By Rob Taylor
Research into wave size changes over the past 45 years showed waves of 3 meters (9.8 feet) in height or more were increasing, hitting Australia's southern coasts as severe storms become more frequent and intense, government experts said.
"Extreme wave conditions are greatest south of the Australian continent, associated with the passage of extra-tropical storms along Australia's southern margin," they said in a report.
Australia, the world's driest inhabited continent, is feeling an accelerated version of global warming, climate scientists say, leading to extreme droughts and sudden severe storms.
The country is vulnerable to shifts in temperature and rainfall because it already has many arid and semi-arid areas, and was recently included by the United Nations in a list of vulnerable climate shift "hotspots".
Average yearly temperatures are projected to increase by as much as 6 degrees Celsius by 2070.
Most Australians live in large coastal cities and towns in the continent's southeast, meaning storm surges and extreme waves will increasingly threaten communities with flooding and severe coastal erosion caused by pounding surf.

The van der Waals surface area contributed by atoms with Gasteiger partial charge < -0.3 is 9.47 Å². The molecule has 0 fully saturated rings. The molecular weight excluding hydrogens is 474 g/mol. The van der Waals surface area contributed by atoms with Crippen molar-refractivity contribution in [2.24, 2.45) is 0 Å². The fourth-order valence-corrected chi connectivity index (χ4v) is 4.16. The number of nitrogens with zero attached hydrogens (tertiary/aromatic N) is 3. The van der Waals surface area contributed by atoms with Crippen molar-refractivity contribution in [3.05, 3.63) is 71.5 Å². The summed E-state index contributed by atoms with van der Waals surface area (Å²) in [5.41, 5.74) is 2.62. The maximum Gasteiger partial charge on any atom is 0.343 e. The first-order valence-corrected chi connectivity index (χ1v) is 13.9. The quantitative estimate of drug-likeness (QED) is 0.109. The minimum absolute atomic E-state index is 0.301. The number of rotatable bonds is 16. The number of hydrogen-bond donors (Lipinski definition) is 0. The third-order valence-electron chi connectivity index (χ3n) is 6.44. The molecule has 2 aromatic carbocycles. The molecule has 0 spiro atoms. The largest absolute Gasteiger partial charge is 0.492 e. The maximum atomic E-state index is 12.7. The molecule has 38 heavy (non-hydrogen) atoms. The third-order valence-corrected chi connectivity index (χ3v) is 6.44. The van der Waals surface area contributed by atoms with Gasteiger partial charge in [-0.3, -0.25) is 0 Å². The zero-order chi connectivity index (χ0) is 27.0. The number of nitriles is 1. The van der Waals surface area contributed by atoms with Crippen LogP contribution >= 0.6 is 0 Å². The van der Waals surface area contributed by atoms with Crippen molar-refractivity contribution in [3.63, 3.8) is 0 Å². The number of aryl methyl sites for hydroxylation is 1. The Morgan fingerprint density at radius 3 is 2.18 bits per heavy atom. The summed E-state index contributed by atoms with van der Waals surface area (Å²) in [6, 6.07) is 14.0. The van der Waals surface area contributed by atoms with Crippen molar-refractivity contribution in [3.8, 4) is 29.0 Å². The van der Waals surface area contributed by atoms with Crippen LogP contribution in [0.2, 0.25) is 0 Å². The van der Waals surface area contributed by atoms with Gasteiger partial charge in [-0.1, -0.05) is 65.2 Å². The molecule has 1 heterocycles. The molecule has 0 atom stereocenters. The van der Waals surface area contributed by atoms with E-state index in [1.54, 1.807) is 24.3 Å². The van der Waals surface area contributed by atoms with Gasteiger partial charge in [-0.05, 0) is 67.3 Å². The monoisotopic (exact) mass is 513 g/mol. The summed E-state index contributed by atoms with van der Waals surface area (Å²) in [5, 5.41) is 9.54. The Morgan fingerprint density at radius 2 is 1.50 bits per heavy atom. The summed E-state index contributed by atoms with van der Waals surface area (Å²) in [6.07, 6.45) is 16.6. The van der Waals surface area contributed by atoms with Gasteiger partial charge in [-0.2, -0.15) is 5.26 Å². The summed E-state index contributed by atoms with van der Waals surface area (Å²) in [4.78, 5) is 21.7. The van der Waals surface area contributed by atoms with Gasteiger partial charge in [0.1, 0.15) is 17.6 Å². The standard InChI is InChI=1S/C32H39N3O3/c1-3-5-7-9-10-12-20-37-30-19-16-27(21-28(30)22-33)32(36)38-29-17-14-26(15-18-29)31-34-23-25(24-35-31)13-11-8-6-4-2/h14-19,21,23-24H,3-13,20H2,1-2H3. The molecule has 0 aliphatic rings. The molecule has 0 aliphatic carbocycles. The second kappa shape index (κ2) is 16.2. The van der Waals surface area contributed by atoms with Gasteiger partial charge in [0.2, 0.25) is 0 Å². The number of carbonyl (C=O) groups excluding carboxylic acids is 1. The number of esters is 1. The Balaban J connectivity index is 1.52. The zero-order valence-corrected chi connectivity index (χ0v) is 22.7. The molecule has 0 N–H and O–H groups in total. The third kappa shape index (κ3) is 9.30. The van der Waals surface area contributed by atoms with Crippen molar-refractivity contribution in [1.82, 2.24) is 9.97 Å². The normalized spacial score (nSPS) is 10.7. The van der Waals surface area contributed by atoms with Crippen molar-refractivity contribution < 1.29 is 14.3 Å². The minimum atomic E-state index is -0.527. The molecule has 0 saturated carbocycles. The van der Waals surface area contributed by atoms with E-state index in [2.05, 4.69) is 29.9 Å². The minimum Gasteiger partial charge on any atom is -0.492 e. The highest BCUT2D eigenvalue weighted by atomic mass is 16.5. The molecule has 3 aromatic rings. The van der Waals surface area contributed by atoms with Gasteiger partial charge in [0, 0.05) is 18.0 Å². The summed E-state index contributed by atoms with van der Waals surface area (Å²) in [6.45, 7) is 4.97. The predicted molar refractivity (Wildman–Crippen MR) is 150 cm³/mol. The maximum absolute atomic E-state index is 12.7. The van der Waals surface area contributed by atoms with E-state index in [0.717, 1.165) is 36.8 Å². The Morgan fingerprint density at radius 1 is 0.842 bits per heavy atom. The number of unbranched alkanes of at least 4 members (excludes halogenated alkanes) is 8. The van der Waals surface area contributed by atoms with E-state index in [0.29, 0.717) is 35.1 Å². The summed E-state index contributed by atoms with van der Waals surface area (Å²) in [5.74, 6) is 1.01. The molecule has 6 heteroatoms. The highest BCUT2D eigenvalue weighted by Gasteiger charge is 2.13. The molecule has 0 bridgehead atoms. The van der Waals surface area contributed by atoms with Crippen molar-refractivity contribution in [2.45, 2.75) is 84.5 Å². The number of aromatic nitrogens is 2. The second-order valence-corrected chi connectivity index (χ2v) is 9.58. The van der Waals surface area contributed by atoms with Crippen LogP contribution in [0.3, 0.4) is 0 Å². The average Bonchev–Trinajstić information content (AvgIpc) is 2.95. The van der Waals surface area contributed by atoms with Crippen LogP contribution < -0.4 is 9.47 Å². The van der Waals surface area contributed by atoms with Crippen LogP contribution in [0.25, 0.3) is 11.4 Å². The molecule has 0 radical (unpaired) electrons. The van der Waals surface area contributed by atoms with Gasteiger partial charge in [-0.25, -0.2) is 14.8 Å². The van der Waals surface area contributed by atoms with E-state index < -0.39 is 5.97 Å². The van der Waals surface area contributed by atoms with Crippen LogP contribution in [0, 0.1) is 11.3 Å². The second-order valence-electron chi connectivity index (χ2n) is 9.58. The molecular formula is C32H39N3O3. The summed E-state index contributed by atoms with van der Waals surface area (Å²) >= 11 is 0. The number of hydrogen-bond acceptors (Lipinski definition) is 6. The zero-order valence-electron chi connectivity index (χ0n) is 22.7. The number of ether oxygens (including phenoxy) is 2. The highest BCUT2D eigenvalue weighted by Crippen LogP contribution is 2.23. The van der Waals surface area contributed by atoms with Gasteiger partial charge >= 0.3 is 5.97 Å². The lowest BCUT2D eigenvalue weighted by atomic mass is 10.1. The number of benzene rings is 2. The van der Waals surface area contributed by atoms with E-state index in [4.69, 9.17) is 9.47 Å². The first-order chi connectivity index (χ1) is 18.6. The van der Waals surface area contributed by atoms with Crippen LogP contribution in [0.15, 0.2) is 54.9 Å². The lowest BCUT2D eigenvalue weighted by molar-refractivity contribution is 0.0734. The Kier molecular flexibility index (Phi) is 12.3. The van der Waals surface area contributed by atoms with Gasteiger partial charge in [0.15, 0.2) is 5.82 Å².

Ocean wave measuring buoys off the island state of Tasmania showed "increased wave heights and anticlockwise rotation of wave direction" in response to a shifting south of storms due to climate shift, the report said.
Climate Change Minister Penny Wong said while more active surf could help Australia harness the power of waves to generate electricity and produce less pollution, it also posed risks.
"Large waves can also be destructive, leading to coastal inundation, erosion and the disturbance of marine habitats," Wong said.
The research found strong correlations between wave power and changes in climate drivers such as the length and strength of the northern tropical monsoon season.
Prepared by Australia's national science agency, the Commonwealth Scientific and Industrial Research Organization, the report said the country must prepare a network of long-term coastal observation sites to improve large wave understanding.
(Editing by Alex Richardson)